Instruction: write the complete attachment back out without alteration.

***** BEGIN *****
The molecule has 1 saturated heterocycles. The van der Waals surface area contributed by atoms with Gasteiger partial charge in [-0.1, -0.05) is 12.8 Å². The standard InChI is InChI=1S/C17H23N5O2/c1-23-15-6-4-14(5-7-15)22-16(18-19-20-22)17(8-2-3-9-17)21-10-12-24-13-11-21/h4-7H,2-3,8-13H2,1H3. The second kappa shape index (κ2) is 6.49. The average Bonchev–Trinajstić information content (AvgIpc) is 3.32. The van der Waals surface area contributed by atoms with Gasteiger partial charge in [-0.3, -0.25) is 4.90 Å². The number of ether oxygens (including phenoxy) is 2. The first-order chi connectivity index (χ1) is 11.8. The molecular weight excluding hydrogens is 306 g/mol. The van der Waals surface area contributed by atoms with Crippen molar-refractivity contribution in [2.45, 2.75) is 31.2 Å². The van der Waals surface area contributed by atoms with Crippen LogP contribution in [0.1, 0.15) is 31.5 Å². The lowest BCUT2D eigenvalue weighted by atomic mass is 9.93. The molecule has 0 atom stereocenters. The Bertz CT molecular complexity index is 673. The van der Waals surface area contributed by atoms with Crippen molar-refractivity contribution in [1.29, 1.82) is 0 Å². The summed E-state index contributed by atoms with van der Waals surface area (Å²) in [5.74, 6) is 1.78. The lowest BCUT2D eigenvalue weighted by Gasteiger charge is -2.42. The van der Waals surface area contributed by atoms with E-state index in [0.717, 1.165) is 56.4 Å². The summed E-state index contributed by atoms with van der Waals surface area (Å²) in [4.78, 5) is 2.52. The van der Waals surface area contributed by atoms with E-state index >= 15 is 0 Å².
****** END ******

The molecule has 1 saturated heterocycles. The van der Waals surface area contributed by atoms with Gasteiger partial charge in [-0.1, -0.05) is 12.8 Å². The standard InChI is InChI=1S/C17H23N5O2/c1-23-15-6-4-14(5-7-15)22-16(18-19-20-22)17(8-2-3-9-17)21-10-12-24-13-11-21/h4-7H,2-3,8-13H2,1H3. The second kappa shape index (κ2) is 6.49. The average Bonchev–Trinajstić information content (AvgIpc) is 3.32. The van der Waals surface area contributed by atoms with Gasteiger partial charge in [-0.3, -0.25) is 4.90 Å². The number of ether oxygens (including phenoxy) is 2. The first-order chi connectivity index (χ1) is 11.8. The molecular weight excluding hydrogens is 306 g/mol. The van der Waals surface area contributed by atoms with Crippen molar-refractivity contribution in [2.45, 2.75) is 31.2 Å². The van der Waals surface area contributed by atoms with Crippen LogP contribution in [0.1, 0.15) is 31.5 Å². The lowest BCUT2D eigenvalue weighted by atomic mass is 9.93. The molecule has 0 atom stereocenters. The Bertz CT molecular complexity index is 673. The van der Waals surface area contributed by atoms with Crippen molar-refractivity contribution in [1.29, 1.82) is 0 Å². The summed E-state index contributed by atoms with van der Waals surface area (Å²) in [5.74, 6) is 1.78. The lowest BCUT2D eigenvalue weighted by Gasteiger charge is -2.42. The van der Waals surface area contributed by atoms with E-state index in [0.717, 1.165) is 56.4 Å². The summed E-state index contributed by atoms with van der Waals surface area (Å²) in [4.78, 5) is 2.52. The van der Waals surface area contributed by atoms with E-state index >= 15 is 0 Å².